Alyson Bell is one of four people chosen for this year’s Manning Young Canadian Innovation Award. This high school student’s ability to turn her curiosity into a creative solution at the Canada-wide science fair, has won her this award among others, including a $500 Manning Innovation Achievement Award – given to eight people each year – along with university entrance scholarships and $40,000 worth of prizes for her science fair project.
The project is a natural water filter that uses oregano to filter bacteria from water. Bell figured out the secret to clean water from her grandfather’s oregano-dense spaghetti sauce recipe. Wondering how the sauce was able to last over three weeks in the refrigerator without spoiling, Bell tested her hypothesis, that oregano keeps bacteria from growing, in a petri dish. Finding her hypothesis to be correct, she turned these results into an innovative water filter made with fresh oregano layered between sandy gravel and charcoal. Contaminated water that passed through the filter was disease-free.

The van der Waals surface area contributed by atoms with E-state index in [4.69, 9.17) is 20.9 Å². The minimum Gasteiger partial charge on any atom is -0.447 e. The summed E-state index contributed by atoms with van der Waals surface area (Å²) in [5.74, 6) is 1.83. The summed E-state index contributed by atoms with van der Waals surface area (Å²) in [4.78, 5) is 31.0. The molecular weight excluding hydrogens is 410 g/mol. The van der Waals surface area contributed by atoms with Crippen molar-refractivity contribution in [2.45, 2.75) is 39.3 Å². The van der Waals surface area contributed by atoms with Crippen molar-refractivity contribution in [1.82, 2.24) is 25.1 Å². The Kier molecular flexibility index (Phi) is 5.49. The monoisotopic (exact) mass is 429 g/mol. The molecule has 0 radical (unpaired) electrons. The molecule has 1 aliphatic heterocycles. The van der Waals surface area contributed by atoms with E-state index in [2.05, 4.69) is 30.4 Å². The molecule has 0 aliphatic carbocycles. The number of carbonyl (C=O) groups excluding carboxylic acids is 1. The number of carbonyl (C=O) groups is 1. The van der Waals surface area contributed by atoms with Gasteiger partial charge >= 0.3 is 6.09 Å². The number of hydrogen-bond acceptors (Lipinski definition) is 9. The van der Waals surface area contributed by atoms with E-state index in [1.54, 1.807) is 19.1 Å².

But are Bell’s results really that innovative? It has long been known that oregano has numerous health benefits. Wild oil of oregano is often used as a holistic alternative to traditional medicine, to boost immunity and prevent disease. It has antibacterial, antiviral, antifungal and anti-parasitic properties, so it’s no surprise that it would work as a filter for contaminated water. According to a recent article announcing Bell’s achievement, the oregano-filtered water “came out clean and potable.” But, the question remains:
Did it taste like grandfather’s spaghetti?